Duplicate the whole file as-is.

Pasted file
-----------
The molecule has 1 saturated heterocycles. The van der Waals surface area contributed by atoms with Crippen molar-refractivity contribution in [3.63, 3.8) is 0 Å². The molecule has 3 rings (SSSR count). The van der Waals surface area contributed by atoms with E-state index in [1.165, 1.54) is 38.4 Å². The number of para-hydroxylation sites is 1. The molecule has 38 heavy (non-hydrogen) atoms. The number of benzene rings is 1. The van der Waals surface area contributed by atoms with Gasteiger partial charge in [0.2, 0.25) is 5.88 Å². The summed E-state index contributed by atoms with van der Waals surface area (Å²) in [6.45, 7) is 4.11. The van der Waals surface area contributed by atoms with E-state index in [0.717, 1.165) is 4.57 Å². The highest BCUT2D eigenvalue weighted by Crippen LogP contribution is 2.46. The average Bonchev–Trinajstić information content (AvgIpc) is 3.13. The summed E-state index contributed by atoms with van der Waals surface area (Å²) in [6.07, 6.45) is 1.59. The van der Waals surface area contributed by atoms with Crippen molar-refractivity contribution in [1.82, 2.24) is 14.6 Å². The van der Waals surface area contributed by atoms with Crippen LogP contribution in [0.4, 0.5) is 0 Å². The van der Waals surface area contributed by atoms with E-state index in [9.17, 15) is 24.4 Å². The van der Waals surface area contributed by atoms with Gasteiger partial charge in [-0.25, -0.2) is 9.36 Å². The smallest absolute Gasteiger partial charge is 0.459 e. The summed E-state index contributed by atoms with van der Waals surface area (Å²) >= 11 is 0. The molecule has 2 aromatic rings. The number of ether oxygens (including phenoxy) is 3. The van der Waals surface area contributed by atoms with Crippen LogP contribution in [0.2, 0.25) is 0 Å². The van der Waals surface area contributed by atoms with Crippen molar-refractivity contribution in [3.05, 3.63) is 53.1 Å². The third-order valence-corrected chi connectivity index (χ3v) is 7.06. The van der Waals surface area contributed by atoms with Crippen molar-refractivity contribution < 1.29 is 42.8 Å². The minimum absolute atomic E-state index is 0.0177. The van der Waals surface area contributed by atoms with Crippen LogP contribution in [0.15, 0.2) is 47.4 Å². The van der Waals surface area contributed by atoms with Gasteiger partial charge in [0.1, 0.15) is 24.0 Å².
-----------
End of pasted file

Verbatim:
The molecule has 1 saturated heterocycles. The van der Waals surface area contributed by atoms with Crippen molar-refractivity contribution in [3.63, 3.8) is 0 Å². The molecule has 3 rings (SSSR count). The van der Waals surface area contributed by atoms with E-state index in [1.165, 1.54) is 38.4 Å². The number of para-hydroxylation sites is 1. The molecule has 38 heavy (non-hydrogen) atoms. The number of benzene rings is 1. The van der Waals surface area contributed by atoms with Gasteiger partial charge in [0.2, 0.25) is 5.88 Å². The summed E-state index contributed by atoms with van der Waals surface area (Å²) in [6.45, 7) is 4.11. The van der Waals surface area contributed by atoms with E-state index in [0.717, 1.165) is 4.57 Å². The highest BCUT2D eigenvalue weighted by Crippen LogP contribution is 2.46. The average Bonchev–Trinajstić information content (AvgIpc) is 3.13. The summed E-state index contributed by atoms with van der Waals surface area (Å²) in [6.07, 6.45) is 1.59. The van der Waals surface area contributed by atoms with Crippen molar-refractivity contribution in [1.82, 2.24) is 14.6 Å². The van der Waals surface area contributed by atoms with Crippen LogP contribution in [0.4, 0.5) is 0 Å². The van der Waals surface area contributed by atoms with E-state index in [9.17, 15) is 24.4 Å². The van der Waals surface area contributed by atoms with Gasteiger partial charge in [-0.25, -0.2) is 9.36 Å². The smallest absolute Gasteiger partial charge is 0.459 e. The summed E-state index contributed by atoms with van der Waals surface area (Å²) >= 11 is 0. The molecule has 2 aromatic rings. The number of ether oxygens (including phenoxy) is 3. The van der Waals surface area contributed by atoms with Crippen LogP contribution in [0.2, 0.25) is 0 Å². The van der Waals surface area contributed by atoms with Crippen molar-refractivity contribution in [3.05, 3.63) is 53.1 Å². The third-order valence-corrected chi connectivity index (χ3v) is 7.06. The van der Waals surface area contributed by atoms with Crippen molar-refractivity contribution < 1.29 is 42.8 Å². The minimum absolute atomic E-state index is 0.0177. The van der Waals surface area contributed by atoms with Crippen LogP contribution in [0.15, 0.2) is 47.4 Å². The van der Waals surface area contributed by atoms with Gasteiger partial charge in [0.1, 0.15) is 24.0 Å².